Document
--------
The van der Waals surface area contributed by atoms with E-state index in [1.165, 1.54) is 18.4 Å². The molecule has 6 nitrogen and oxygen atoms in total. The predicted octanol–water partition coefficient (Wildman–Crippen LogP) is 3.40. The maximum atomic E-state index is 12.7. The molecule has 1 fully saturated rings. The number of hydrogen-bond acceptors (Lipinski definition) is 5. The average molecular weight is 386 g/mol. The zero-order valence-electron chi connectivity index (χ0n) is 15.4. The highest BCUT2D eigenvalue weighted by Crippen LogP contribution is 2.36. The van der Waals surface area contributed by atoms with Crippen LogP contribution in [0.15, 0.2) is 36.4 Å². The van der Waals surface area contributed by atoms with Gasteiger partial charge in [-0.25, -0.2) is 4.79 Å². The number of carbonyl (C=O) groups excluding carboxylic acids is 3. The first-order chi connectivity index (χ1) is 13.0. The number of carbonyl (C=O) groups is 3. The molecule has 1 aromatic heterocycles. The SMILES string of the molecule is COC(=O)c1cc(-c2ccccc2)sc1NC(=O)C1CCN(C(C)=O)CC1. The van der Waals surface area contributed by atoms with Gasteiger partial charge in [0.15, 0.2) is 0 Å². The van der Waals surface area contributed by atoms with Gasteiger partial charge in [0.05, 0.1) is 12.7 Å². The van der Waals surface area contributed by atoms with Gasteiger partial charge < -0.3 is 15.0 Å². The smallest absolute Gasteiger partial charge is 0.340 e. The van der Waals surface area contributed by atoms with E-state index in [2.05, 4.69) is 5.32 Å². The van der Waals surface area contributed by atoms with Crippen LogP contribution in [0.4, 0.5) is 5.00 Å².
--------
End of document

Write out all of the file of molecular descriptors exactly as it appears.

The van der Waals surface area contributed by atoms with E-state index in [1.165, 1.54) is 18.4 Å². The molecule has 6 nitrogen and oxygen atoms in total. The predicted octanol–water partition coefficient (Wildman–Crippen LogP) is 3.40. The maximum atomic E-state index is 12.7. The molecule has 1 fully saturated rings. The number of hydrogen-bond acceptors (Lipinski definition) is 5. The average molecular weight is 386 g/mol. The zero-order valence-electron chi connectivity index (χ0n) is 15.4. The highest BCUT2D eigenvalue weighted by Crippen LogP contribution is 2.36. The van der Waals surface area contributed by atoms with Crippen LogP contribution in [0.15, 0.2) is 36.4 Å². The van der Waals surface area contributed by atoms with Gasteiger partial charge in [-0.25, -0.2) is 4.79 Å². The number of carbonyl (C=O) groups excluding carboxylic acids is 3. The first-order chi connectivity index (χ1) is 13.0. The number of carbonyl (C=O) groups is 3. The molecule has 1 aromatic heterocycles. The SMILES string of the molecule is COC(=O)c1cc(-c2ccccc2)sc1NC(=O)C1CCN(C(C)=O)CC1. The van der Waals surface area contributed by atoms with Gasteiger partial charge in [0.15, 0.2) is 0 Å². The van der Waals surface area contributed by atoms with Gasteiger partial charge in [0.05, 0.1) is 12.7 Å². The van der Waals surface area contributed by atoms with Gasteiger partial charge < -0.3 is 15.0 Å². The smallest absolute Gasteiger partial charge is 0.340 e. The van der Waals surface area contributed by atoms with E-state index in [2.05, 4.69) is 5.32 Å². The van der Waals surface area contributed by atoms with Crippen LogP contribution in [0.4, 0.5) is 5.00 Å².